Civilized Saturday mornings at the Bar Terminus, betwixt Picquigny train station and the main street (where village quiet is vaguely distracted by a modern – albeit closed – Homeopathy shop). High on the hill, a Chateau; all around the periphery, war cemeteries filling with people. Here in the Terminus all is handshakes and kisses; non-stop banter – even with Eddie Izzard-in-France me.
There is sparkling wine to down, lotto tickets to buy. “I have no chance,” says Yvonne, “I choose my telephone numbers these days, that way if I win I can afford the bills.” She’s going to the Jules Verne clinic in Amiens next week. “It doesn’t exist,” says Francis the owner, bringing laughter. Perhaps it is at the Centre of the Earth.
Francis wears a “Walking Man” t-shirt. It as, as Robert Langdon might say, “significant.”
“Moi aussi,” I say, “I’m walking to Venice.”
“It’s just a t-shirt; tomorrow the garden,” Francis says, rubbing a beer belly.
It is a morning for chance: not just the lotto, but scratch-cards for Bingo and Sudoku – even Scrabble. I boggle at the chances of scratching off a triple word score with “x” and “z”. On the bar are several copies of “Paris Turf,” the daily racing guide. Men and women enter to drink, consider the form pen in hand, and then wander off to make their bets. Down the bar one middle-aged man scratches card after card.
Later on Canal Plus is Manchester United versus Chelsea, the English FA Cup final: more gambling opportunities to come. “A match of revenge,” Francis says, calling out his teenage daughter Charlotte to show me the Amiens football club shirt she is modelling. “Third division,” he shrugs. I am reminded of Crystal Palace for a brief and wistful moment.
On the obligatory ignored television in the corner is a moment of civilisation clash – Samuel Huntingdon would be proud. Whilst games show contestants go through their moves The Clash sing “Should I Stay or Should I Go?” Upstairs in Rock Heaven Joe Strummer lights a spliff with Jimi or Jim or John and whistles a bar of “Career Opportunities,” and all’s almost all right with the world.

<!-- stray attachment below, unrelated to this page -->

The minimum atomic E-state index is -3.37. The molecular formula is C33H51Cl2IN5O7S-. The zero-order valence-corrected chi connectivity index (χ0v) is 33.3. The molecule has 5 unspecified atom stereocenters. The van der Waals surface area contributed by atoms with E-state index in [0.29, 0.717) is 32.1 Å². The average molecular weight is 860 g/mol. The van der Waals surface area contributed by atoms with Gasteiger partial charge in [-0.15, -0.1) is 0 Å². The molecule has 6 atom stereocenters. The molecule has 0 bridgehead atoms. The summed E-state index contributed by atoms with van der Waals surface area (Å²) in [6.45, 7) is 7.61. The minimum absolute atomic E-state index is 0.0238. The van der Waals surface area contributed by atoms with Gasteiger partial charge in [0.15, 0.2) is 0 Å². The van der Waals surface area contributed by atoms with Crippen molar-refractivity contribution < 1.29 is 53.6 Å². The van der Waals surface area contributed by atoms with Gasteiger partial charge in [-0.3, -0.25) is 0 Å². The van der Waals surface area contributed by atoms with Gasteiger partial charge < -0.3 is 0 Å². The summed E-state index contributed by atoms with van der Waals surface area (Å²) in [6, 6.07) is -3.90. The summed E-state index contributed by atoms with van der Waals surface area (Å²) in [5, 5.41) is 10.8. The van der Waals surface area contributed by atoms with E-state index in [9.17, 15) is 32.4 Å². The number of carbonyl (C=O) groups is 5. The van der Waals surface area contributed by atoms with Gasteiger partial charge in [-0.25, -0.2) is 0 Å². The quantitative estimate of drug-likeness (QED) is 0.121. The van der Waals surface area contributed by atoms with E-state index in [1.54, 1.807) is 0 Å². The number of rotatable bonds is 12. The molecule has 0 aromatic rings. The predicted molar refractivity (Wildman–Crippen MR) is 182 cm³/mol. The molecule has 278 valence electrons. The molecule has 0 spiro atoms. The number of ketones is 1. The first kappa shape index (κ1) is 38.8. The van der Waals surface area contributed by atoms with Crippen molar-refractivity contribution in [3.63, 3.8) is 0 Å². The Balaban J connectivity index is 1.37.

Picquigny was an overnight stop for Tom Coryat. I’m sure he liked it here, the people are friendly, everyone shakes my hand and says hello. Yvonne notices this, “everybody does it,” she says, as if this is strange. “Are you German?”
“You look German, but not tall enough…or red.”
At The Treaty of Picquigny, drawn up in 1475 between England and France. The French King Louis XI paid our boy, Edward IV, 75,000 crowns and a yearly pension “thereafter” of 50,000 crowns to hold off his claims to the French throne and stay put in England. These days English Steady-Eddies use similar city bonuses to fly-drive and buy estates around here, no doubt.
But I don’t think they’d like the Bar Terminus, it is too full of community; it knows what it is – the heart-beat of the village. Madame “Lolo,” – Laurent, Francis’s wife (in Las Vegas t-shirt) checks the train time-table for me, shakes my hand. I explain the trip, Tom Coryat, walking (in the modernist manner – sometimes on trains). “Ah, you are crazy,” Francis says. “Now I understand.”
I shake everyone’s hand again. Francis gives me a house pen. “For the writer.” On the train to Amiens everyone in my compartment – everyone – is plugged into an I-Pod. Some even share.
Must be a student town, Amiens.